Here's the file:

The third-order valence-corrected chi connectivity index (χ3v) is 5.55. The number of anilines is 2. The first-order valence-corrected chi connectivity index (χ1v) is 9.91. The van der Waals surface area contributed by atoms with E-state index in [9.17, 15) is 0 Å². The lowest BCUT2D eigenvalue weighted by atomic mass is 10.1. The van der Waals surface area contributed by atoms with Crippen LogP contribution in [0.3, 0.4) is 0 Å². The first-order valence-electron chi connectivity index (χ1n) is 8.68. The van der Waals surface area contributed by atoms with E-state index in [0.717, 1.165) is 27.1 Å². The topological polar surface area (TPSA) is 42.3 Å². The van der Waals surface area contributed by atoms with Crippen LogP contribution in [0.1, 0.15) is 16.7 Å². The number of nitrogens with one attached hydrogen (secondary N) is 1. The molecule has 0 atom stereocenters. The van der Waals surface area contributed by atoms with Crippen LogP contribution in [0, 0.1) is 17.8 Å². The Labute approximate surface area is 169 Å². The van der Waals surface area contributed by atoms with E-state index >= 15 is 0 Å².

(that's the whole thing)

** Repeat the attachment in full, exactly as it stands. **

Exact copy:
The third-order valence-corrected chi connectivity index (χ3v) is 5.55. The number of anilines is 2. The first-order valence-corrected chi connectivity index (χ1v) is 9.91. The van der Waals surface area contributed by atoms with E-state index in [9.17, 15) is 0 Å². The lowest BCUT2D eigenvalue weighted by atomic mass is 10.1. The van der Waals surface area contributed by atoms with Crippen LogP contribution in [0.3, 0.4) is 0 Å². The first-order valence-electron chi connectivity index (χ1n) is 8.68. The van der Waals surface area contributed by atoms with E-state index in [0.717, 1.165) is 27.1 Å². The topological polar surface area (TPSA) is 42.3 Å². The van der Waals surface area contributed by atoms with Crippen LogP contribution in [0.1, 0.15) is 16.7 Å². The number of nitrogens with one attached hydrogen (secondary N) is 1. The molecule has 0 atom stereocenters. The van der Waals surface area contributed by atoms with Crippen LogP contribution in [0, 0.1) is 17.8 Å². The Labute approximate surface area is 169 Å². The van der Waals surface area contributed by atoms with E-state index >= 15 is 0 Å².